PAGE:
Hungarian Conservative

The Life of Bálint Balassi, a Classic Figure in Hungarian Poetry

The statue of Bálint Balassi in Kodály Körönd, Budapest.
The statue of Bálint Balassi in Kodály Körönd, Budapest.
Imre Faludi/MTVA/MTI
Baron Bálint Balassi de Kékkő et Gyarmat is celebrated as the pioneer of Hungarian romantic poetry, a valiant soldier, a daring lover and an accomplished polyglot. His life and achievements embody the true spirit of the Renaissance, and read like a tale of romance, valour, and fighting spirit.

Bálint Balassi (sometimes alternatively spelled as Balassa) is a Hungarian poet with an extraordinary life and talent, whose literary contributions remained unparalleled until the end of the 18th century. Born in 1554 in Zólyom (in modern-day Slovakia), his life was the embodiment of the romantic, chivalric spirit of his poems, and also epitomised the essence of the Renaissance era.

In his childhood, Balassi received some of the best education and training that was available at the time in science, the arts, and swordsmanship as well. His talents and incredible prowess in language were evident not only in the realm of poetry, but also in his polyglotism—although he wrote mostly in Hungarian, he also spoke Latin, Italian, German, Polish, Turkish, Slovak, Croatian, and Romanian. Notwithstanding his family’s reformed religion, the evangelical priest Péter Bornemisza was tasked with educating the exceptional young man.

Balassi’s adventurous life began by serving in the Hungarian army as an officer against the occupying Turkish armies, during which time he was also stationed in the famous fortress of Eger. This period is also characterised by his lack of success in managing his personal life—he fell in love with Anna Losonczy, the daughter of the captain of Temesvár. As his feelings remained unrequited, he sublimated his feelings into his writings. He made Anna Losonczy the centre of one of his poem collections for this reason.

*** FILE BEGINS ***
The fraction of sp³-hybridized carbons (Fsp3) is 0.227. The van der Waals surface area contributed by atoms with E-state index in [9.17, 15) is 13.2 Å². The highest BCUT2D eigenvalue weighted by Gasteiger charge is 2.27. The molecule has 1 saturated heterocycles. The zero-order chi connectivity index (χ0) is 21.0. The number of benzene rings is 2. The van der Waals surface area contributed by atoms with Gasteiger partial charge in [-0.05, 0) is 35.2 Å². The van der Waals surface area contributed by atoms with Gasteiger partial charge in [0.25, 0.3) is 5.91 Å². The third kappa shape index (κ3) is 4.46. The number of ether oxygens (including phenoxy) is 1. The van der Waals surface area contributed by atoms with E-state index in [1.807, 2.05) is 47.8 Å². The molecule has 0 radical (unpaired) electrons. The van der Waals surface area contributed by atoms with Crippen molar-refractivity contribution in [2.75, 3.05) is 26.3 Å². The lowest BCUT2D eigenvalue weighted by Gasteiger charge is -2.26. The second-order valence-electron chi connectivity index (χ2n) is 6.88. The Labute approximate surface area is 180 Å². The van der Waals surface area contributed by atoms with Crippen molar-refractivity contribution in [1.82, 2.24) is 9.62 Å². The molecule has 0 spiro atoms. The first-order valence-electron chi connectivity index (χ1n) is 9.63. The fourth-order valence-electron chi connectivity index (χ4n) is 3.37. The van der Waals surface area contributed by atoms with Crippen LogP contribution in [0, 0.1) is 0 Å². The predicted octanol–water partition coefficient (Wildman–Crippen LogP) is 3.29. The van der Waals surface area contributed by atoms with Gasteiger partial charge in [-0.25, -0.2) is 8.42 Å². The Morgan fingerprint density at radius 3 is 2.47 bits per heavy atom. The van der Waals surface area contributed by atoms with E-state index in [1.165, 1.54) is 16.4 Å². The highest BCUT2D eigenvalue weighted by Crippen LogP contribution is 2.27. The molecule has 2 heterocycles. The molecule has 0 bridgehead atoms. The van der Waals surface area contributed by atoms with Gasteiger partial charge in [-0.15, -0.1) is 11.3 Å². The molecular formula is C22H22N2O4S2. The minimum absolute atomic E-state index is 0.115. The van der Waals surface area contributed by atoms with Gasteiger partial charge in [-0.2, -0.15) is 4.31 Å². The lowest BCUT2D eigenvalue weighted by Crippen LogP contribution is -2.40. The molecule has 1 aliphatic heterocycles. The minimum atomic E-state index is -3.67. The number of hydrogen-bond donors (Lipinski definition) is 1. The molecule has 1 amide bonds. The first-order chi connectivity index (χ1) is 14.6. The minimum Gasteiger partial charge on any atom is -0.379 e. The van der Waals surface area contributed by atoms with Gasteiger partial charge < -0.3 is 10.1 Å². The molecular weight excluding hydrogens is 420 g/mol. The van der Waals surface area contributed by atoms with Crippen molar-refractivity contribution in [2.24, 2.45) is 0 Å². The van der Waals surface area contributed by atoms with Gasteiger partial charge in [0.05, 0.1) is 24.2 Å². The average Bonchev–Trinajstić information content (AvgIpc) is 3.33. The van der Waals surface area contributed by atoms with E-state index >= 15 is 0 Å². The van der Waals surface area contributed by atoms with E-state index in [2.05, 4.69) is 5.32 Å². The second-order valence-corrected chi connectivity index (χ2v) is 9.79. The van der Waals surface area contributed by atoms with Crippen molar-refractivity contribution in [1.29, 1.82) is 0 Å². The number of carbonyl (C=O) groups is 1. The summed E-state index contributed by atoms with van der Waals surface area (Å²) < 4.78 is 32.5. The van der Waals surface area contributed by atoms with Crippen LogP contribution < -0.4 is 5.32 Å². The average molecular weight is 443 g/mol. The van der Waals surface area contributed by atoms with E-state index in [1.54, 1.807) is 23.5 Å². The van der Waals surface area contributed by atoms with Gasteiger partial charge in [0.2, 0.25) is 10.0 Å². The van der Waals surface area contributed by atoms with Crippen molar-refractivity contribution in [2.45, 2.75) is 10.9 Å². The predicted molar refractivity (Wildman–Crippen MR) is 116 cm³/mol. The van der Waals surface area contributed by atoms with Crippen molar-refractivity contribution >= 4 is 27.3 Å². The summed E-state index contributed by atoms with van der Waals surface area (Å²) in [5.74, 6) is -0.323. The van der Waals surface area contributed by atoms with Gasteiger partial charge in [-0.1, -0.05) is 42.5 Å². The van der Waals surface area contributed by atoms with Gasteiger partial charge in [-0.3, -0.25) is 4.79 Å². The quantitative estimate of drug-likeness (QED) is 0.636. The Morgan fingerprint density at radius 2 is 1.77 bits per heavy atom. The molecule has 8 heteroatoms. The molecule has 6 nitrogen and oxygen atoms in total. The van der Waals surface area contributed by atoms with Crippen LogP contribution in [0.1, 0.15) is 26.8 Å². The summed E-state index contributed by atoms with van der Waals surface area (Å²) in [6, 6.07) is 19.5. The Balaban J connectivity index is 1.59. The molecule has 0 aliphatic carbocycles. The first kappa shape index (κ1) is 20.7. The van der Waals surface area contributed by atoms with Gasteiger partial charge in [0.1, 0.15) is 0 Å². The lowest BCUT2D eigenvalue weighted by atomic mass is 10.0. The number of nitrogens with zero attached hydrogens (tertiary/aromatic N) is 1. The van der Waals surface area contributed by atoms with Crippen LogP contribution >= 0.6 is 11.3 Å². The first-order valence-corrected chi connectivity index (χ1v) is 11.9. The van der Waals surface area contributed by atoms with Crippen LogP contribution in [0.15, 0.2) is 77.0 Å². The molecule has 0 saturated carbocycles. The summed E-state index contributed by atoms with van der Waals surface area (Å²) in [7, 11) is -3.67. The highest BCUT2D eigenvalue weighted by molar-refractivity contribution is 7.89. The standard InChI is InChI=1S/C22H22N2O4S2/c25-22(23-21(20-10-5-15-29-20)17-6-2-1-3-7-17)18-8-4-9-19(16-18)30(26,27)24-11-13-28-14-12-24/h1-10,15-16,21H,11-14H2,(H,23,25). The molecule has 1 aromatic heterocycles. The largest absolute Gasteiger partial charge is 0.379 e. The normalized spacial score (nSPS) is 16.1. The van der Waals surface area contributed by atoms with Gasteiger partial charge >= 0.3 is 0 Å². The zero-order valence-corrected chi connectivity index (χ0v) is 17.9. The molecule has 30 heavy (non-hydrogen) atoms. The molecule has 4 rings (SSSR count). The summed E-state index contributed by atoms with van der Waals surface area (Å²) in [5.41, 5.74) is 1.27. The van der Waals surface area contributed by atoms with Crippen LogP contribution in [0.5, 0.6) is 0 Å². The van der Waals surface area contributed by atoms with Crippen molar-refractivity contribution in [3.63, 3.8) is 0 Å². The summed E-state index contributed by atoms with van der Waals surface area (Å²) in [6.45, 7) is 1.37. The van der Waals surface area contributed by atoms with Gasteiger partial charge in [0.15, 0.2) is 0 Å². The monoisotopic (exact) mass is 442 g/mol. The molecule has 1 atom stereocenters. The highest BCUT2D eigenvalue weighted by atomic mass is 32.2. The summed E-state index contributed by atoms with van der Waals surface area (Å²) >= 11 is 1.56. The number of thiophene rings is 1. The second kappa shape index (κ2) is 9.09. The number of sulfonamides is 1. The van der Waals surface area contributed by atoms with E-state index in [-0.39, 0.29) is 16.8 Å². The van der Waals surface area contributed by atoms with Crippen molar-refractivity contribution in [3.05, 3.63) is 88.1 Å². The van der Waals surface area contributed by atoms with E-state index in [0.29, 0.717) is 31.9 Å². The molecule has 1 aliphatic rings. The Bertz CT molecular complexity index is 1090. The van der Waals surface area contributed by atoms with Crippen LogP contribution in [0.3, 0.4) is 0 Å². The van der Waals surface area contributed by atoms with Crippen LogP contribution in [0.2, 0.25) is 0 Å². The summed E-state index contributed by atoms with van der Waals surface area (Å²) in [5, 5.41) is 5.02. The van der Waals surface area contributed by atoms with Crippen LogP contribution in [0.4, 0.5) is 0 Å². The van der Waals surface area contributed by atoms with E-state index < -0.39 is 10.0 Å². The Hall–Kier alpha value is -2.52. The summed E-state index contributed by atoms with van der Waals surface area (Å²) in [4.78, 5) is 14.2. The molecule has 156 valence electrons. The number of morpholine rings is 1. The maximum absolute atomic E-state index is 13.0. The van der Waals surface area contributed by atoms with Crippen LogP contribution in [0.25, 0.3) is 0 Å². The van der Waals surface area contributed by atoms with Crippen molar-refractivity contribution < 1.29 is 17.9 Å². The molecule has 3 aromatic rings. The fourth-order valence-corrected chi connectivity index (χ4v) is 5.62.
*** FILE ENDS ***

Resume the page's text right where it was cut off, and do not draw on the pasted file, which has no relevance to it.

The next chapter of his life began when, following the Viennese court’s command,

János Balassi, the father of Bálint, dispatched a team led by his son to Transylvania.

Their mission was to join forces with Gáspár Bekes in his campaign against the Transylvanian Prince, István Báthory. Their battle plans collapsed, however, when the battalion was captured near the Transylvanian border.

This unexpected twist of fate led Balassi to the Transylvanian court, where he was treated with the respect befitting his rank. A year later,

when Báthory acquired the throne of Poland, Bálint Balassi started to enjoy the luxuries of life at the Polish royal court, serving as a valued member of the new king’s entourage.

There, he transformed into a true courtier, in which his mastery of swordsmanship and exceptional education helped him enormously. However, his association with Transylvania led to repercussions in Vienna. As a consequence of his perceived betrayal, authorities sought to punish him by capturing his father, János Balassi. In 1577, Bálint decided to return home, but upon arriving, he was met with the tragic news that his father had passed away.

In the meantime, in December 1583, tragic fate struck the Dobó family as well, as Mihály Várady, the husband of the 24-year-old Krisztina Dobó, died. Krisztina, now a young widow, happened to be the daughter of the illustrious hero of Eger, István Dobó, and also the sister of Ferenc Dobó, who was Balassi’s cousin. The familial connection added a layer of complexity to the unfolding events as Balassi pledged to marry the young widow. A year later, on Christmas Day 1584, Balassi arrived in Sárospatak with his warriors where Krisztina lived at the time. In the absence of the Dobó brothers, Ferenc and Jakab, Balassi boldly proclaimed his intent to Krisztina—he swore to marry her and staked his claim to the castle of Sárospatak as her rightful dowry.